Follow the Money (Supply)

No economic factor is more critical to the determination of global boom-bust cycles than the economy-wide money supply, and yet so few analysts or government agencies have the means to properly calculate this crucial metric. The traditional analysis of money typically focuses on widely-reported government indicators such as M0, M1, or M2, but all of these measurements erroneously include components that do not practically serve as money and therefore lead to false and misleading signals when attempting to analyze important trend changes in the overall economy.

M0, M1, and M2 are frequently justified by modern-day economists as being alternate definitions of money with differing degrees of money “narrowness” that each serve a necessary analytical function. However, the mere existence of such a mishmash of measurements for such a critical calculation is merely a crutch for the fact that most mainstream economists begin their analysis with no rigorous definition of what money actually is in the first place. If M0 is money, then M1 cannot also be money, nor is it appropriate to switch to M2 when either of the first two definitions no longer suite your needs. Something is either money or it is not – there can only be one real definition and identity.

Michael Pollaro over at The Contrarian Take has provided extensive commentary on this topic, coming to agreement with the work of Austrian economist Murray Rothbard’s in defining money as “the general medium of exchange, the thing that all other goods and services are traded for, the final payment for such goods and services on the market”. More specifically, he correctly concludes that money consists of coins, paper bills, and those money substitutes that are “perfectly secure, and immediately convertible, par value claims to standard money.”

Examining more closely what is perhaps the most widely-followed money indicator today, we can see that M2 includes many money-like components that do not properly conform to the definition above, such as money-market funds and time deposits (locked-in deposits held by banks for a specific duration). Time-deposits, for example, are funds loaned to banks for a pre-determined period during which the depositor foregoes access to these funds, thus clearly failing the function of being a money substitute “immediately convertible” into money. Money-market funds, on the other hand, are simply claims by an investor on an asset that itself invests in short term time-deposits such as treasury notes and high-grade commercial paper. While these investments have traditionally been thought of as predominantly riskless assets during normal economic times, they are nevertheless still subject to market fluctuations and the ever-possible risk of default, thus failing the test of being a “perfectly secure” claim on standard money, especially during times of financial turmoil.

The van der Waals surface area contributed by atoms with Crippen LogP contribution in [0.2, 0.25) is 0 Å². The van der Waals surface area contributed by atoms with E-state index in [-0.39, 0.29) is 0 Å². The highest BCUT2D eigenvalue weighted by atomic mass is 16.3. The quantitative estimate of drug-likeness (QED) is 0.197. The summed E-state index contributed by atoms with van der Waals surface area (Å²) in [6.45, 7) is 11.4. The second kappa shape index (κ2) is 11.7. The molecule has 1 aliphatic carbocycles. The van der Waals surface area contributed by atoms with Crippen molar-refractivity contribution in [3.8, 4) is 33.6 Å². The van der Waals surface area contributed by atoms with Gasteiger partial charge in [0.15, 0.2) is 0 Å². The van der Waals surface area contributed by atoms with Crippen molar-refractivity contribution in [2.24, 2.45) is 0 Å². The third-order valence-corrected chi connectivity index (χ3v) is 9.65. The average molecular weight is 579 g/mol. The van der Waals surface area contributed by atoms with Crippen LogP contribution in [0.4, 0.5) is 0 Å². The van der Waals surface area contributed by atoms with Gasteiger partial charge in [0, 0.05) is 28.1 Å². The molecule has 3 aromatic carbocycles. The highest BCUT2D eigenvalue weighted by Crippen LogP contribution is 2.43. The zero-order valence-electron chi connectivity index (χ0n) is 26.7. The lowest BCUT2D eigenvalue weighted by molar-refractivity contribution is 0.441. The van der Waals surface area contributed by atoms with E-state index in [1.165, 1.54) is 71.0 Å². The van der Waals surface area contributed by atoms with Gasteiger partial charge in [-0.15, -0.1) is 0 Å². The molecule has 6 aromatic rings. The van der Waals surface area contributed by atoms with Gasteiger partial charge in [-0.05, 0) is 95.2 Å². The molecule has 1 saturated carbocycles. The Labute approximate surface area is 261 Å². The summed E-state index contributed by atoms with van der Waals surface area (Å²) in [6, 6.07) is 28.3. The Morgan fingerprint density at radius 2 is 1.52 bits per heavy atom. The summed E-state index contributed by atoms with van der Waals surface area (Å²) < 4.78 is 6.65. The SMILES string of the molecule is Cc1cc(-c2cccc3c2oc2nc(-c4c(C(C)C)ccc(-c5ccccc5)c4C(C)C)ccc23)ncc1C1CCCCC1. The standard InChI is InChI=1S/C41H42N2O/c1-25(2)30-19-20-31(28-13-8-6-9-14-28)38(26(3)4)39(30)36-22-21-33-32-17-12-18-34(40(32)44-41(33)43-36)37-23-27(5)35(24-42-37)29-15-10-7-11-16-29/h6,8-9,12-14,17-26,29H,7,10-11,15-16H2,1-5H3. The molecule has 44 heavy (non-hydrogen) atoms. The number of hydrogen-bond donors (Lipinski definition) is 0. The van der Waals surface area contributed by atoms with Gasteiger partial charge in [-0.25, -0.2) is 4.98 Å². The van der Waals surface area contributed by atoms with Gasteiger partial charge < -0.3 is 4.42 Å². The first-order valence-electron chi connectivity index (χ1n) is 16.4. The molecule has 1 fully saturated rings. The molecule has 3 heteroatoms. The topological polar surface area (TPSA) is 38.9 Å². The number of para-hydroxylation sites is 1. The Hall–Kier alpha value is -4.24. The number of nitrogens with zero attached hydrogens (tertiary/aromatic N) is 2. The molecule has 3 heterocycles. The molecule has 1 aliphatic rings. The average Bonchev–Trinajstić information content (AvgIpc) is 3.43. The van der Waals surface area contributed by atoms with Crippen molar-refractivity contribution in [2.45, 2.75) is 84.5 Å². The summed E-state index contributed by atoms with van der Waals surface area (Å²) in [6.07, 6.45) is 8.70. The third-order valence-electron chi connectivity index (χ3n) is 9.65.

Because governments do not properly define money, it is necessary when performing economic analysis of credit cycles to use independent measurements that more closely resemble the quantity of money in circulation at any given moment in accordance with the definition provided by Michael Pollaro above. The money supply indicator most closely resembling this is the True Money Supply (TMS), formulated by the Austrian school of economics, and defined as: standard currency in circulation + demand deposits + savings deposits. More practically, it is the value of official M2, less money-market funds, less time deposits. In reality there are a few more nuanced adjustments required, but for simplicity and brevity, this definition will suffice for the purpose of this article.